Doctor Who at the BBC
Volume 2

Presenter: Elisabeth Sladen
BBC Audio
RRP 13.99
ISBN 0 563 52485 5
Available 06 September 2004

Elisabeth Sladen presents another time-travelling journey through the history of
Doctor Who on BBC radio and television. Once again, all manner of vintage programmes yield Who-themed features, from drama and comedy to interviews and behind-the-scenes items, from Matthew Waterhouse to The Mary Whitehouse Experience...

This eclectic mixture offers something for every fan, as it features archive material from as early as 1967, with the Cybermen's creator Kit Pedlar defending the show's violent content on BBC1's Talkback, to 2003, as John Lyttle and Clayton Hickman discuss the new series of Doctor Who on Radio 4's Today programme.

There are interviews with all of the television Doctors bar William Hartnell and Christopher Eccleston. Probably the most enjoyable interview is Siobhan Synnot's discussion with Paul McGann on Movies and Shakers, a BBC Radio Scotland programme from 1996. This actor is notorious for rarely giving interviews, but he is extremely frank and witty here. Extracts featuring Tom Baker demonstrate how moody he can be - and how much he hates Kojak! He is very chatty with Sue MacGregor on an edition of Woman's Hour from 1977, but is far less communicative when he and Louise (Leela) Jameson are interviewed by Bob Welling on Nationwide from a year earlier. Perhaps some of his hostility towards the idea of the savage character of Leela is showing through.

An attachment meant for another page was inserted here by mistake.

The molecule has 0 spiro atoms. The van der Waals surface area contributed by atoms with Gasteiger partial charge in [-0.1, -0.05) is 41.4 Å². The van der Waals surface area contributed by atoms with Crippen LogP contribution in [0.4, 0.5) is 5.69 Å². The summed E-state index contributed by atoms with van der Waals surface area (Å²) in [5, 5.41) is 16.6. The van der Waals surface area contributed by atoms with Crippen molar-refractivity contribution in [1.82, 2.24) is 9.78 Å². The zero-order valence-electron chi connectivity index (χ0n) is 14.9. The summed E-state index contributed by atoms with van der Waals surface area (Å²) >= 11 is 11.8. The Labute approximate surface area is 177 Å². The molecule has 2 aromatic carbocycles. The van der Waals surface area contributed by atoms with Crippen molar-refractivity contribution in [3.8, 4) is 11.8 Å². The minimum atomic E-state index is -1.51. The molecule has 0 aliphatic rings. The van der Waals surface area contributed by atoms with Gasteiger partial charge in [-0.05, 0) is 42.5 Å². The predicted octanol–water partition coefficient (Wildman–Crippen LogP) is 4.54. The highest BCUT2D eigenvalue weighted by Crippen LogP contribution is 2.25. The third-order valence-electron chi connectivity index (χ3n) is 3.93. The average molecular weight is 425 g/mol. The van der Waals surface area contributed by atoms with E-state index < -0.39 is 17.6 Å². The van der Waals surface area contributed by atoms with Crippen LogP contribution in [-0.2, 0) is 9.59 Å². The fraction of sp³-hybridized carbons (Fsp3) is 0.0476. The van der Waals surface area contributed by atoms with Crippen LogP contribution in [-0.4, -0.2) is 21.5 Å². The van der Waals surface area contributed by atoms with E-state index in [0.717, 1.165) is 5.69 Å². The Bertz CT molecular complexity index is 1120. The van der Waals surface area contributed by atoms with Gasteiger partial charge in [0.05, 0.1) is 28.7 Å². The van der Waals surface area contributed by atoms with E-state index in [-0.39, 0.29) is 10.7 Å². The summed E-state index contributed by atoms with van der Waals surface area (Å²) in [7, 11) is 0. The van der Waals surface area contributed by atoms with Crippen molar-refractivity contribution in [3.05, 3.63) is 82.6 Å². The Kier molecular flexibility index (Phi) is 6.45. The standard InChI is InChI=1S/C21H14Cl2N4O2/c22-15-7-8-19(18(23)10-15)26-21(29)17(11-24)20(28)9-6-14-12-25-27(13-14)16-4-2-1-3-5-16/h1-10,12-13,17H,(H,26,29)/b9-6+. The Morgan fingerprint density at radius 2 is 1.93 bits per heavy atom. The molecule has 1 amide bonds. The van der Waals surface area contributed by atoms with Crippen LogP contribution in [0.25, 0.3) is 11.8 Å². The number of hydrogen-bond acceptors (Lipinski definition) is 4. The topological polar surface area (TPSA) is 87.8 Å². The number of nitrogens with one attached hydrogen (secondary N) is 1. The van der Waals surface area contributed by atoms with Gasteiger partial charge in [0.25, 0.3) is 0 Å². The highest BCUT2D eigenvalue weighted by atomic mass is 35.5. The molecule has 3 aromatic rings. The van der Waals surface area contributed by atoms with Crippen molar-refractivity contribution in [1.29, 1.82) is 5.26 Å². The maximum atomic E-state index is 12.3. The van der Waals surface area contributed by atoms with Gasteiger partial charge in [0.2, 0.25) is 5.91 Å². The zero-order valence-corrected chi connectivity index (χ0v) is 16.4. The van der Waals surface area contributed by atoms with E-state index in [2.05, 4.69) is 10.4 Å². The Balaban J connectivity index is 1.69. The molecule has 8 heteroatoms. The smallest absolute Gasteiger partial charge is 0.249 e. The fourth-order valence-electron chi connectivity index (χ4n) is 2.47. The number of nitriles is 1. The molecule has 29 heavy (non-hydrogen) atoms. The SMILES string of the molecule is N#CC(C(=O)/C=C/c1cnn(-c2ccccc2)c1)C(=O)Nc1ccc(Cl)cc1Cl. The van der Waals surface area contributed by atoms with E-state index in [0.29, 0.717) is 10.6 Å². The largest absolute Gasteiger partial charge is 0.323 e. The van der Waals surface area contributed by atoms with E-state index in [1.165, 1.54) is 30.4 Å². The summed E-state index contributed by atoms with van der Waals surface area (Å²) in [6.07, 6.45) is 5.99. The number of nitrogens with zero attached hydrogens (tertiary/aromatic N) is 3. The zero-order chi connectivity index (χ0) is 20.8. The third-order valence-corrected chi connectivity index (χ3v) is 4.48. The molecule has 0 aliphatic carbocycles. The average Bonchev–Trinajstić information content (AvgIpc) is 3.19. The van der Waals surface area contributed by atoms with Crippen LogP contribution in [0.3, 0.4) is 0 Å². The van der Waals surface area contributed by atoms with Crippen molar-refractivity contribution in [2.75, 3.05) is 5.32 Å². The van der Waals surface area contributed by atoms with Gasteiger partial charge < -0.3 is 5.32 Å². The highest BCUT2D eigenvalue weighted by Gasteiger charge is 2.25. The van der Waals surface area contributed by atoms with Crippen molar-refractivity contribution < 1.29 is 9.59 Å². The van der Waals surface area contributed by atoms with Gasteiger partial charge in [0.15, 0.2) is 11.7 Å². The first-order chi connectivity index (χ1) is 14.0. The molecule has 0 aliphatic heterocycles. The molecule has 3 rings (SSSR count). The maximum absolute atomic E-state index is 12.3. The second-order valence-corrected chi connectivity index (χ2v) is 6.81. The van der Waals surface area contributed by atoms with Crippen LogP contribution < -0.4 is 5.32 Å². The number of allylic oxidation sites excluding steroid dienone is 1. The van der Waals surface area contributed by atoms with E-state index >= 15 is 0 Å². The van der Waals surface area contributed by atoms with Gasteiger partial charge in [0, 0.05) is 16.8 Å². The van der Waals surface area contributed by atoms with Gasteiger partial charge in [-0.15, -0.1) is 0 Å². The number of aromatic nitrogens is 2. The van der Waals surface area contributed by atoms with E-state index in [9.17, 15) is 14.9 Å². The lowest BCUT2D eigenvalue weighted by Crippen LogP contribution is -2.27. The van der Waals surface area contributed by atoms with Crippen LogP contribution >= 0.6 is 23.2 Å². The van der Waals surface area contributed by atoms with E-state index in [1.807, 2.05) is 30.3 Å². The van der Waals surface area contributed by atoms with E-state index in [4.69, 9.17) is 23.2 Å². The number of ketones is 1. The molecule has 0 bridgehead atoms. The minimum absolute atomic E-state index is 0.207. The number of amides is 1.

Lighter moments are provided by comedy clips from the likes of I'm Sorry I Haven't a Clue, The Mary Whitehouse Experience and Dead Ringers. The latter comprises the ultimate telephonic encounter between Jon Culshaw's version of Tom Baker and the real one. Baker provides some excellent repartee, and proves that Culshaw's eccentric portrayal isn't that far from the truth! The Mary Whitehouse clip, starring Steve Punt and Hugh Dennis, goes beyond the usual old jokes about cheap, wobbly sets - which is more than can be said of Injury Time, featuring Jimmy Mulville.

The one annoying characteristic of this double CD release is that it seems to be afraid that too long an item might risk losing the listener's attention. I doubt that this would actually have been the case had the amiable Terry Wogan's interview with Liz Sladen and Sue MacGregor's chat with Tom Baker not been chopped into more "manageable" size pieces.

However, that is my only real criticism of this enjoyable compilation of often extremely rare material.

Richard McGinlay

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